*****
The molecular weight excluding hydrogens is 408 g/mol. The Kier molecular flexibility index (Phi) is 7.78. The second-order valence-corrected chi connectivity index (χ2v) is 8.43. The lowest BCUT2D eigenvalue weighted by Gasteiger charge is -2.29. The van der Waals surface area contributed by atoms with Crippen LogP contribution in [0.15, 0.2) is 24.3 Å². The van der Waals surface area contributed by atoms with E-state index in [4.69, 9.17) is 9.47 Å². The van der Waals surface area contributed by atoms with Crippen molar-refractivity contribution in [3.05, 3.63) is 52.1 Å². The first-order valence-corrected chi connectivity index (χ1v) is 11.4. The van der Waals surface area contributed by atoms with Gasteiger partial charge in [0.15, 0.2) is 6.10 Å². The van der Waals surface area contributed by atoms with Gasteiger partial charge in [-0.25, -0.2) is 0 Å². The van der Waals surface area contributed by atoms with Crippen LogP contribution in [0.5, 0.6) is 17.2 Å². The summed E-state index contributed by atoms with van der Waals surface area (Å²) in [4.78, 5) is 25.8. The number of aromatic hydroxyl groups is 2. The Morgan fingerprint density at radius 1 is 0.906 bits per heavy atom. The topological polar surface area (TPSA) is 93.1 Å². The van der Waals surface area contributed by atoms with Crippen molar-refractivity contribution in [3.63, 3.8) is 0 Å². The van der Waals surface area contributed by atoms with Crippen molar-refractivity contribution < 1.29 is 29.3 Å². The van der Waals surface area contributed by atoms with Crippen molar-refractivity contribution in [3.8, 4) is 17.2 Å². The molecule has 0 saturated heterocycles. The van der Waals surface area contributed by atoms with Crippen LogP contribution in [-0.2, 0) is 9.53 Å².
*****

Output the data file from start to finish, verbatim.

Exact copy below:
The molecular weight excluding hydrogens is 408 g/mol. The Kier molecular flexibility index (Phi) is 7.78. The second-order valence-corrected chi connectivity index (χ2v) is 8.43. The lowest BCUT2D eigenvalue weighted by Gasteiger charge is -2.29. The van der Waals surface area contributed by atoms with Crippen LogP contribution in [0.15, 0.2) is 24.3 Å². The van der Waals surface area contributed by atoms with E-state index in [4.69, 9.17) is 9.47 Å². The van der Waals surface area contributed by atoms with Crippen molar-refractivity contribution in [3.05, 3.63) is 52.1 Å². The first-order valence-corrected chi connectivity index (χ1v) is 11.4. The van der Waals surface area contributed by atoms with Gasteiger partial charge in [0.15, 0.2) is 6.10 Å². The van der Waals surface area contributed by atoms with Gasteiger partial charge in [-0.25, -0.2) is 0 Å². The van der Waals surface area contributed by atoms with Crippen LogP contribution in [0.5, 0.6) is 17.2 Å². The summed E-state index contributed by atoms with van der Waals surface area (Å²) in [4.78, 5) is 25.8. The number of aromatic hydroxyl groups is 2. The Morgan fingerprint density at radius 1 is 0.906 bits per heavy atom. The topological polar surface area (TPSA) is 93.1 Å². The van der Waals surface area contributed by atoms with Crippen molar-refractivity contribution in [3.63, 3.8) is 0 Å². The van der Waals surface area contributed by atoms with Crippen molar-refractivity contribution < 1.29 is 29.3 Å². The van der Waals surface area contributed by atoms with Crippen molar-refractivity contribution in [3.8, 4) is 17.2 Å². The molecule has 0 saturated heterocycles. The van der Waals surface area contributed by atoms with Crippen LogP contribution in [-0.2, 0) is 9.53 Å².